In contrast, the sampling approach supports the participation in a diverse range of activities through childhood and early adolescence. This allows for the broad development of physical skills and the exploration of interests, driven by the individual’s own motivation, rather than external reasons such as winning competitions3. By late adolescence, ie. around age 16, a young person has developed sufficient physical, cognitive, social, emotional and motor skills required for the intense commitment for one activity at a serious level3.
Elite athlete research in sports such as ice hockey, field hockey, basketball, netball, baseball, tennis, triathlon and rowing all found that elite performance came after athletes participated in numerous other sports3. Furthermore, there is strong evidence that athletes with a diverse sporting background are not disadvantaged compared to athletes who specialised early, meaning they still attain elite success. In fact, decision making skills in a single sport have been found to be enhanced by playing multiple sports with similar decision making requirements1.
In a nutshell:
- Early success is no guarantee of later success in elite sport.
- Early specialisation does develop expert skills but carries a potential high cost to the young person’s overall development2.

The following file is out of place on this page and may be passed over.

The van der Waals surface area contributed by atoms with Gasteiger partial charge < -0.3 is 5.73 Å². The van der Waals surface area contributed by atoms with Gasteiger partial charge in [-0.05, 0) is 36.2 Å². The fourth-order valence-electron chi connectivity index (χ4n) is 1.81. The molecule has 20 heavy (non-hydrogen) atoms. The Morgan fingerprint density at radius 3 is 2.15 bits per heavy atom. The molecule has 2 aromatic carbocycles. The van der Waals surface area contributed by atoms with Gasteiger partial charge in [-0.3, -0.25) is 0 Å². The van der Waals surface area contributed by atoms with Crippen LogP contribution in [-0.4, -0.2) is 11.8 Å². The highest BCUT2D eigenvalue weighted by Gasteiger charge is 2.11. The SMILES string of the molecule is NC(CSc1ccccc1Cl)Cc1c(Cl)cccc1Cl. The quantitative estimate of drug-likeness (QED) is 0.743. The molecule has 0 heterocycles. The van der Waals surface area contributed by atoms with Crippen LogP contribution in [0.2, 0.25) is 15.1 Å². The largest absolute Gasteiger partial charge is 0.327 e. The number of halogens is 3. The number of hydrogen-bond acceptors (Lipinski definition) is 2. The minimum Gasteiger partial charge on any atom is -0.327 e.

- Children and adolescents even if they are talented athletes or performers, still have the needs of children and adolescents, ie. biological, psychological and emotional growth6.
- For most sports, diversification in the early development is more likely to lead to success, and also provides additional physical, psychological and mental development, as well as enhancing motivation5
So what is the answer?
Young people should participate in a diverse array of sports and activities during childhood and early adolescence. Intense training in a single sport to the exclusion of others all year round should be delayed until late adolescence5, with the exception of some sports (eg. Gymnastics, swimming, figure skating4) where peak elite performance occurs during adolescence.
Written by Performance Coach & Pilates Specialist Liz Hewett
- Baker J. (2003). Early specialisation in youth sport: a requirement for adult expertise? High Ability Studies 14(1) June: 85-94.
- Cote J, Horton S, MacDonald D & Wilkes S. (2009). The benefits of sampling sports during childhood. Physical and Health Education Journal 74(4). 6-11.
- Cote J, Lidor R & Hackfort D. (2009). ISSP position stand: to sample or to specialise? Seven postulates about youth sport activities that lead to continued participation and elite performance. IJSEP 9: 7-17.
- DiFiori JP et al (2014). Overuse injuries and burnout in youth sports: a position statement from the American Medical Society for Sports Medicine. Clinical Journal of Sports Medicine 24(1) January 2014: 3-20.
- Jayanthi N et al (2012). Sports specialisation in young athletes: evidence-based recommendations. Sports Health: A Multidisciplinary Approach. DOI: 10.1177/1941738112464626.
- Malina, RM. (2010). Early sport specialisation: roots, effectiveness, risks. Current Sports Medicine Reports 9(6): 364-371.